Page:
NO HAPPY ENDING: Sarah
deVries, shown reading to her daughter Jeanie, now 11,
disappeared in Vancouver in 1998.
GUELPH — Four years ago, Sarah
deVries vanished from Vancouver's east side.
This week, with the finding of
new DNA evidence, her sister believes the terrible truth has been
"For me, this is enough
information to come to terms with my sister being murdered," Maggie
deVries said from her home in Vancouver.
Sarah, the adopted daughter of
Guelph resident Pat deVries, disappeared in April, 1998, from an area
frequented by prostitutes and drug addicts. She was 28 and among as many
as 50 women who disappeared from there since 1983.
Family and friends had been
searching for answers for years, until police began combing a Vancouver
area farm last February and discovered the remains of several murdered
Robert William Pickton, 52, now
faces seven charges of first-degree murder. But Sarah's apparent slaying
is not among those charges.
Maggie deVries said she received
a call from police at about 3 p.m. Tuesday, taken on her answering
"I knew when I heard the
message" they had found her, she said, adding there is a sense of relief
knowing Sarah is not suffering.
Police told Maggie "they had
found Sarah's DNA on an object, not blood DNA and not enough for a
murder charge," she said.
Police would not elaborate on
what kind of object it was, but Maggie deVries said the news proved she
touched something at the farm.
For years, Maggie deVries said
she and her mother have accepted the fact that Sarah was gone, because
her caring, friendly manner would not allow her to simply disappear.
"We knew that Sarah was dead.
There was no way she would just leave her family and friends," she said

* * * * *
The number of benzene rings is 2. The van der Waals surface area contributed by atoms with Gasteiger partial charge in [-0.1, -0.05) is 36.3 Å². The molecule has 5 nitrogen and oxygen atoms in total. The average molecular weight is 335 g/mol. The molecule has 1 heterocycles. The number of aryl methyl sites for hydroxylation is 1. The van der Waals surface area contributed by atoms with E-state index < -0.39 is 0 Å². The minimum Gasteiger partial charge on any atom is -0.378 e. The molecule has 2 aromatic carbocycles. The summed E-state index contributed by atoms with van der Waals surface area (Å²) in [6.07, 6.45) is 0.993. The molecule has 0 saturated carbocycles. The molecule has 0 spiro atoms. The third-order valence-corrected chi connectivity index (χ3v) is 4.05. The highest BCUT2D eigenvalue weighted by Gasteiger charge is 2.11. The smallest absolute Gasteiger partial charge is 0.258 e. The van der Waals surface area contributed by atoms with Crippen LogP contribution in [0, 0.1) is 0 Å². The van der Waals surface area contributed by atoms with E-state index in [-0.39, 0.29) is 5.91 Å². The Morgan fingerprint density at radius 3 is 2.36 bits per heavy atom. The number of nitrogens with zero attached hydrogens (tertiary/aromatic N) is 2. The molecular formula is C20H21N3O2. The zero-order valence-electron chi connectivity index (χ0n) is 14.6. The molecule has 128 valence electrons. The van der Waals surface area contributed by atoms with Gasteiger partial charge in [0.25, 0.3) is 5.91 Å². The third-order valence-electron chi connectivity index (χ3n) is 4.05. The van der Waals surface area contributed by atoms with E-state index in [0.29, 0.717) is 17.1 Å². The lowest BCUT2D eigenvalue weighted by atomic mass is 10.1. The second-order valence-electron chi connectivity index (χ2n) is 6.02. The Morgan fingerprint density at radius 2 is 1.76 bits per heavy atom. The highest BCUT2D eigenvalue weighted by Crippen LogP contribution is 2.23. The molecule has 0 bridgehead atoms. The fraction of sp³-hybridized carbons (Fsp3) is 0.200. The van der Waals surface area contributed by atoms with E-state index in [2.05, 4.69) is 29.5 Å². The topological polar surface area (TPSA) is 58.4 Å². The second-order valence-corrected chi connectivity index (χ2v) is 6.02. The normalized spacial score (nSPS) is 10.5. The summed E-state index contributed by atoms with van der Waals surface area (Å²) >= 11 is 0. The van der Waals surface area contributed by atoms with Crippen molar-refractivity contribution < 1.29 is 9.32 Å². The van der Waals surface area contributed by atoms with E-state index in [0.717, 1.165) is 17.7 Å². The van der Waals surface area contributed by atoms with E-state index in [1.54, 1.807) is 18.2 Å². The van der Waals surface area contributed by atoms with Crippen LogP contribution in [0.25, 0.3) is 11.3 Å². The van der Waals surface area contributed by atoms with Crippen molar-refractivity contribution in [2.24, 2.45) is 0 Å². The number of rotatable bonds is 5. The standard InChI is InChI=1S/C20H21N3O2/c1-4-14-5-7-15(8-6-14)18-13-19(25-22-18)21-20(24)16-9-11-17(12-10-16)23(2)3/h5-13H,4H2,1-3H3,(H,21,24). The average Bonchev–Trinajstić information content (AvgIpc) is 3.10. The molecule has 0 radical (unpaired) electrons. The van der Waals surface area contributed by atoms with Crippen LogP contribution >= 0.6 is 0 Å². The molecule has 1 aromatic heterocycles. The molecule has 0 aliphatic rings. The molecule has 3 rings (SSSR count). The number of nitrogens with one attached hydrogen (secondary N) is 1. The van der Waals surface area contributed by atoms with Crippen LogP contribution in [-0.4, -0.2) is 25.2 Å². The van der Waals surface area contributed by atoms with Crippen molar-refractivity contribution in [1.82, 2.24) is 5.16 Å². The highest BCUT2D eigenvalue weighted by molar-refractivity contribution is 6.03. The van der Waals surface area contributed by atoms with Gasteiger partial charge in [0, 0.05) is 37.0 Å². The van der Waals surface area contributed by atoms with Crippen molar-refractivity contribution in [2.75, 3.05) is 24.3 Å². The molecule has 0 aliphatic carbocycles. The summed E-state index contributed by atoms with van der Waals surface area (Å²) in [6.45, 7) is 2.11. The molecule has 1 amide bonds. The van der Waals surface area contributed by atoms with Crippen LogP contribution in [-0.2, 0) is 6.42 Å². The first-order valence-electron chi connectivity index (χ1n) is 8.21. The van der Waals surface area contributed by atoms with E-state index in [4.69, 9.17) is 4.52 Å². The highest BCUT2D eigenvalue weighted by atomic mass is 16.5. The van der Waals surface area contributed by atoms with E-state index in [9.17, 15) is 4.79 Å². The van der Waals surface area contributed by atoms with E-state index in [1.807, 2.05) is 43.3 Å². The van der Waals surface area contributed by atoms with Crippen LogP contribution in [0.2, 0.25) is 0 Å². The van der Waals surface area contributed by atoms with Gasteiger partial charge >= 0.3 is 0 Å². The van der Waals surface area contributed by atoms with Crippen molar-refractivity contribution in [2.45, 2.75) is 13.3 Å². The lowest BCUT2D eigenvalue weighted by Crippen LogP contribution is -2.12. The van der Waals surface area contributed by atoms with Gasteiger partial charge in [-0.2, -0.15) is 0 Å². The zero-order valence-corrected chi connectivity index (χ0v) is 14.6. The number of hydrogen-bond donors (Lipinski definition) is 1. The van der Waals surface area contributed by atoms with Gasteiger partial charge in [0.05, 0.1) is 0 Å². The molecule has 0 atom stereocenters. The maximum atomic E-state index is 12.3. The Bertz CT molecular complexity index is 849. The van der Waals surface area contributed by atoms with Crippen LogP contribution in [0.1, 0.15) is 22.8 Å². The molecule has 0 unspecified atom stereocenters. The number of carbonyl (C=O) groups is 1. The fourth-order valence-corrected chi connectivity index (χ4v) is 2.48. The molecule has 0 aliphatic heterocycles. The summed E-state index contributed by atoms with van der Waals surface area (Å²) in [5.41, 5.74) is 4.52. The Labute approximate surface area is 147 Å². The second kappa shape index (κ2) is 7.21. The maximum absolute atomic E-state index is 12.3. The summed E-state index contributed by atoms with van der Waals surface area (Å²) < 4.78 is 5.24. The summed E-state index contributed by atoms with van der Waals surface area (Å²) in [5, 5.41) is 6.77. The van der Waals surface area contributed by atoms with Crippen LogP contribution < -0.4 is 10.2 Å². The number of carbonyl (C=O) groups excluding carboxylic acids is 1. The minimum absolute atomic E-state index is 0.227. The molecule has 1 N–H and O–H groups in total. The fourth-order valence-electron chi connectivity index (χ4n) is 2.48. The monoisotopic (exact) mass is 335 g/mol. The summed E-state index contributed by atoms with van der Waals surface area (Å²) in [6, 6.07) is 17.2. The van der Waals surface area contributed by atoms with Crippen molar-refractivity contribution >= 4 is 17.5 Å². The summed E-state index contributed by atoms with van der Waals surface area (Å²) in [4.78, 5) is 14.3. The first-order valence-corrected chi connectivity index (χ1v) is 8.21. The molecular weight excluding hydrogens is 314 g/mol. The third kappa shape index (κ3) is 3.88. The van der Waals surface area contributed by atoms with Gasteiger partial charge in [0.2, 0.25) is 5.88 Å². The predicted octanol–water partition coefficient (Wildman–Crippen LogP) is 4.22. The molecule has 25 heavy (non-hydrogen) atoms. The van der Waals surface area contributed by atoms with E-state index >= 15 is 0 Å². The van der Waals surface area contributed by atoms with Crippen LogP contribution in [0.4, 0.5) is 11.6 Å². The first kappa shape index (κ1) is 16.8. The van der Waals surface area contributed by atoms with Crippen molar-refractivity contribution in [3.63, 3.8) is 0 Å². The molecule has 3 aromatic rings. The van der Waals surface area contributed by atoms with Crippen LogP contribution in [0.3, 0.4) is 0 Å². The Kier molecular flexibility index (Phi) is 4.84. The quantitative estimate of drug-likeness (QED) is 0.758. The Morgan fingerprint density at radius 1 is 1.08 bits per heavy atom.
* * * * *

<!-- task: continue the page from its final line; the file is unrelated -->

in an interview Thursday.
Since Sarah disappeared, her
mother has been looking after grandchildren Jeanie, 11, and Ben, 6. Pat
deVries is vacationing with the children and could not be reached.
Two months ago, Maggie deVries
began work on a book chronicling her sister's life and the stories of
other missing women from the east side.
"Because I'm writing a book, the
last few weeks I've been completely immersed in her life, going through
her journals. Right in the most intense part of it, this happened," she
Wayne Leng, a close friend of
Sarah's in Vancouver, said the new information is allowing him to come
to terms with the fact she is gone.
"It's still sinking in. I
haven't slept much the last couple nights, because there's so much to
think about," he said from San Bernardino, Calif., where he now lives.
Leng contacted Maggie deVries in
1998, after Sarah had been missing for about a week. She had vanished
from the spots she used to frequent, such as Hastings St. and Princess
Leng spent two years trying to
alert the public to what was happening, running a Web site devoted to
the missing women.
Sarah was adopted at a young age
and grew up in Vancouver's West Point Grey. She ended up living on the
streets by the time she was 17.
Despite the life she lived,
which included prostitution and drug addiction, people who got to know
her found a person full of love and kindness, Leng said. "She was a very
caring person. People wouldn't realize that right off the bat, but I've
always told people if you had known Sarah, you would have loved her."
He added it is fitting that he
heard about the new information now, since he has a trip planned to
Vancouver this weekend.
"Maggie and I will be going out
to the (Pickton) farm. I think that will bring some closure."